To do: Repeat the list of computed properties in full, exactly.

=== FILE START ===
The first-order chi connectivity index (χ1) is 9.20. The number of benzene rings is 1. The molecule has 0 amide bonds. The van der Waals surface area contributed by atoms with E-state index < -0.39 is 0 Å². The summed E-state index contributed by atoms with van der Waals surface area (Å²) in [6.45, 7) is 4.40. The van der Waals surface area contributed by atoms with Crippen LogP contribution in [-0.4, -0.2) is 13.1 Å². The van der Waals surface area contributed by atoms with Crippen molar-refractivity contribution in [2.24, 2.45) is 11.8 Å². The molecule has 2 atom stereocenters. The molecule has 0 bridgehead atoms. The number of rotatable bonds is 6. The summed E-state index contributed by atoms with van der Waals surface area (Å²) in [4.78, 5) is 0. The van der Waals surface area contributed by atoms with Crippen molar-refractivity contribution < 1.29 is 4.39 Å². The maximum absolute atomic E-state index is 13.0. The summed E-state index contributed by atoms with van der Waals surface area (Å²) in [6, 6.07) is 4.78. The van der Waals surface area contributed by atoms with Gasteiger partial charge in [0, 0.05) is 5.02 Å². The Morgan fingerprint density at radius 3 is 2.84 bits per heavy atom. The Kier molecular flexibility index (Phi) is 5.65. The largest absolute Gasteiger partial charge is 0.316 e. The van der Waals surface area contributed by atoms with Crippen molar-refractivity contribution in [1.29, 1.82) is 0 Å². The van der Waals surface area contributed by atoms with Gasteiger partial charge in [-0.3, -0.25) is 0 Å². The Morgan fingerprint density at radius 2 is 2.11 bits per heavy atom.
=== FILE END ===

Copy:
The first-order chi connectivity index (χ1) is 9.20. The number of benzene rings is 1. The molecule has 0 amide bonds. The van der Waals surface area contributed by atoms with E-state index < -0.39 is 0 Å². The summed E-state index contributed by atoms with van der Waals surface area (Å²) in [6.45, 7) is 4.40. The van der Waals surface area contributed by atoms with Crippen LogP contribution in [-0.4, -0.2) is 13.1 Å². The van der Waals surface area contributed by atoms with Crippen molar-refractivity contribution in [2.24, 2.45) is 11.8 Å². The molecule has 2 atom stereocenters. The molecule has 0 bridgehead atoms. The number of rotatable bonds is 6. The summed E-state index contributed by atoms with van der Waals surface area (Å²) in [4.78, 5) is 0. The van der Waals surface area contributed by atoms with Crippen molar-refractivity contribution < 1.29 is 4.39 Å². The maximum absolute atomic E-state index is 13.0. The summed E-state index contributed by atoms with van der Waals surface area (Å²) in [6, 6.07) is 4.78. The van der Waals surface area contributed by atoms with Gasteiger partial charge in [0, 0.05) is 5.02 Å². The Morgan fingerprint density at radius 3 is 2.84 bits per heavy atom. The Kier molecular flexibility index (Phi) is 5.65. The largest absolute Gasteiger partial charge is 0.316 e. The van der Waals surface area contributed by atoms with Crippen molar-refractivity contribution in [1.29, 1.82) is 0 Å². The van der Waals surface area contributed by atoms with Gasteiger partial charge in [-0.3, -0.25) is 0 Å². The Morgan fingerprint density at radius 2 is 2.11 bits per heavy atom.